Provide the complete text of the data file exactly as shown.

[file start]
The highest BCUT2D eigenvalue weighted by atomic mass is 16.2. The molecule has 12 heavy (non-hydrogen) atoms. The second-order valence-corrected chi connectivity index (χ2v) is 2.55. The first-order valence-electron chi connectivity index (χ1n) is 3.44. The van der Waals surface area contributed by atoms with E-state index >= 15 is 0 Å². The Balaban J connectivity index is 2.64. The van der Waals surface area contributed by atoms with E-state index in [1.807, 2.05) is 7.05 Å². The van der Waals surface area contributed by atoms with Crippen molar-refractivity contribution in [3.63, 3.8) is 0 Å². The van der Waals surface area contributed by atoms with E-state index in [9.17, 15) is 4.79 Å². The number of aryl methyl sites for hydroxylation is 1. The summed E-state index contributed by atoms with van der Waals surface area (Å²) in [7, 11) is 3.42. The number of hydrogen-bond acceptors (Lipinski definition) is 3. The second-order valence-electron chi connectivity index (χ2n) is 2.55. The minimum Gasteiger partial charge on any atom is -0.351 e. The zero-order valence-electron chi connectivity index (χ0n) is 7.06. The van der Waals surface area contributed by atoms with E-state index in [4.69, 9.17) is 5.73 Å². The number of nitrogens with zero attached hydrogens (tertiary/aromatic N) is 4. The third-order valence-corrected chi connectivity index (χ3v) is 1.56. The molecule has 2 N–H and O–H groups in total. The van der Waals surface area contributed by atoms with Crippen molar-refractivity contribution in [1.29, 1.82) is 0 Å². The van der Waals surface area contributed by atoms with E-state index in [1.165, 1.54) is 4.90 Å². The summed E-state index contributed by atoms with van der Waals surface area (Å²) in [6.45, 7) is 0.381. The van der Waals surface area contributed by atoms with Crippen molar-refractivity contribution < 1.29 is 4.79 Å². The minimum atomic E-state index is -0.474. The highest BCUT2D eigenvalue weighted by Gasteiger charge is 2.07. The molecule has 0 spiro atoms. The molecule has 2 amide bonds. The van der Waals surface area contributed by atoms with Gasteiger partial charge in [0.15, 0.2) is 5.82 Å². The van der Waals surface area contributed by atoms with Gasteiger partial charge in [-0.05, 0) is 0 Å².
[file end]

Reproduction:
The highest BCUT2D eigenvalue weighted by atomic mass is 16.2. The molecule has 12 heavy (non-hydrogen) atoms. The second-order valence-corrected chi connectivity index (χ2v) is 2.55. The first-order valence-electron chi connectivity index (χ1n) is 3.44. The van der Waals surface area contributed by atoms with E-state index >= 15 is 0 Å². The Balaban J connectivity index is 2.64. The van der Waals surface area contributed by atoms with E-state index in [1.807, 2.05) is 7.05 Å². The van der Waals surface area contributed by atoms with Crippen molar-refractivity contribution in [3.63, 3.8) is 0 Å². The van der Waals surface area contributed by atoms with E-state index in [9.17, 15) is 4.79 Å². The number of aryl methyl sites for hydroxylation is 1. The summed E-state index contributed by atoms with van der Waals surface area (Å²) in [7, 11) is 3.42. The number of hydrogen-bond acceptors (Lipinski definition) is 3. The second-order valence-electron chi connectivity index (χ2n) is 2.55. The minimum Gasteiger partial charge on any atom is -0.351 e. The zero-order valence-electron chi connectivity index (χ0n) is 7.06. The van der Waals surface area contributed by atoms with E-state index in [4.69, 9.17) is 5.73 Å². The number of nitrogens with zero attached hydrogens (tertiary/aromatic N) is 4. The third-order valence-corrected chi connectivity index (χ3v) is 1.56. The molecule has 2 N–H and O–H groups in total. The van der Waals surface area contributed by atoms with Crippen molar-refractivity contribution in [1.29, 1.82) is 0 Å². The van der Waals surface area contributed by atoms with E-state index in [1.165, 1.54) is 4.90 Å². The summed E-state index contributed by atoms with van der Waals surface area (Å²) in [6.45, 7) is 0.381. The van der Waals surface area contributed by atoms with Crippen molar-refractivity contribution < 1.29 is 4.79 Å². The minimum atomic E-state index is -0.474. The highest BCUT2D eigenvalue weighted by Gasteiger charge is 2.07. The molecule has 0 spiro atoms. The molecule has 2 amide bonds. The van der Waals surface area contributed by atoms with Gasteiger partial charge in [0.15, 0.2) is 5.82 Å². The van der Waals surface area contributed by atoms with Gasteiger partial charge in [-0.05, 0) is 0 Å².